Sale of a Residence After Death – Part I

Originally published in the Cedar Street Times

March 22, 2013

When a living individual sells a personal residence that results in a gain, many people are familiar with the rules which may allow an exclusion of the taxable gain of up to $250,000 ($500,000 if married filing joint) if the taxpayer lived in the property two out of the last five years as his or her primary residence.  In the depressed real estate markets over the past few years, many people have also learned (sometimes to much dismay) that a loss on a personal residence is not deductible.

But what happens when a house is sold after someone passes away?

The first thing we need to do is determine the cost basis.   At the date of death, the cost basis of the property changes to whatever the current fair market value (FMV) is (an appraisal is required – not a market analysis by a real estate agent).  If the house is held in joint tenancy or tenancy in common, only the decedent’s share of the home gets a step up (or down) in basis to the current FMV, and the basis for the survivor’s original share does not change.

If, however, it is held as community property, the entire interest in the house gets a step in basis to the current FMV.  If the property is held “with rights of survivorship” then the house passes immediately to the survivor which in turn inherits the new stepped up (or down) basis of the decedent to add to his or her own basis-in the case of joint tenancy or tenancy in common, or he or she takes the new FMV as the new basis if it was community property.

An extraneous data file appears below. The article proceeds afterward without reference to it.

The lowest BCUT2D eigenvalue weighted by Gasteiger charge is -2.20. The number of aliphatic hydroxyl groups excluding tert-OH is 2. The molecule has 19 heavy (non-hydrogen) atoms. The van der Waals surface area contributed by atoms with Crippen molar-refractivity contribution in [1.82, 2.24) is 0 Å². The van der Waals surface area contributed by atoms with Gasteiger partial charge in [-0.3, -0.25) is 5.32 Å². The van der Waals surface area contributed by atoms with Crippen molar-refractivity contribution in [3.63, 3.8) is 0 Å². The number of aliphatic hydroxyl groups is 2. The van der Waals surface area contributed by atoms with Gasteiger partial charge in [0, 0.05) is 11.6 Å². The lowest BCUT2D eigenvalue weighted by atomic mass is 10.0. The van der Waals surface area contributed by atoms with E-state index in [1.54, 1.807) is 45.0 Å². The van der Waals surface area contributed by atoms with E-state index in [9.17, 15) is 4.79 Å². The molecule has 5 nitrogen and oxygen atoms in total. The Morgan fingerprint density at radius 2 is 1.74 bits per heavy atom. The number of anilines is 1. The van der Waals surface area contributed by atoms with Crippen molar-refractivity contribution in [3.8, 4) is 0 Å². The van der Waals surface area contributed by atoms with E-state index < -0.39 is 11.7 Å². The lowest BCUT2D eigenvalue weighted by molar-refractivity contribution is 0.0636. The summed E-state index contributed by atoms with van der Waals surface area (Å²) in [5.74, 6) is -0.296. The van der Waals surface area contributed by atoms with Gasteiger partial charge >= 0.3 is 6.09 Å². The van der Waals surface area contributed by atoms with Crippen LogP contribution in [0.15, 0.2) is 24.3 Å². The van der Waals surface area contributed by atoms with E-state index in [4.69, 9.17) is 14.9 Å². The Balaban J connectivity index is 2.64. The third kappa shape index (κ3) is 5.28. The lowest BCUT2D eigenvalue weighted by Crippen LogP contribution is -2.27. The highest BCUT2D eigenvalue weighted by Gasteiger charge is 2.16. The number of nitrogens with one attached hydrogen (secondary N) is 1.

When the property is sold, the survivor reports the sales price less the new basis and selling expenses.  If it was sold soon after death, the survivor often realizes a loss due to sales expenses if they got a full step-up in basis (albeit nondeductible if maintained as a personal residence).  If the survivor realizes a gain, then, the survivor is eligible for the $250,000 exclusion assuming he or she meets all the normal rules.  If it was a spouse that passed away, then the widow or widower would have two years from the date of death to sell the house and still be eligible for the $500,000 exclusion.

In two weeks we will discuss the more interesting scenarios that play out when the property is not held “with rights of survivorship” and the property goes to the individual’s estate or trust, such as is often the case at the death of a single individual or the death of the second spouse.

Remember, it is always best to seek competent advice as everybody’s tax situation is unique and there are more rules that could affect you than just those mentioned in this article.

Prior articles are republished on my website at www.tlongcpa.com/blog.

IRS Circular 230 Notice: To the extent this article concerns tax matters, it is not intended to be used and cannot be used by a taxpayer for the purpose of avoiding penalties that may be imposed by law.

Travis H. Long, CPA is located at 706-B Forest Avenue, PG, 93950 and focuses on trust, estate, individual, and business taxation. He can be reached at 831-333-1041.

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2 comments so far

  1. Chris Schwanz on

    Travis, your blog is really timely. Your topic is exactly what my family has been going through with the sale of three properties in LA after my parents’ deaths. I always wondered why the calculation for capital gains on those properties was different than the recent calculation of capital gains on mine. You’ve explained it very well. Thanks greatly.


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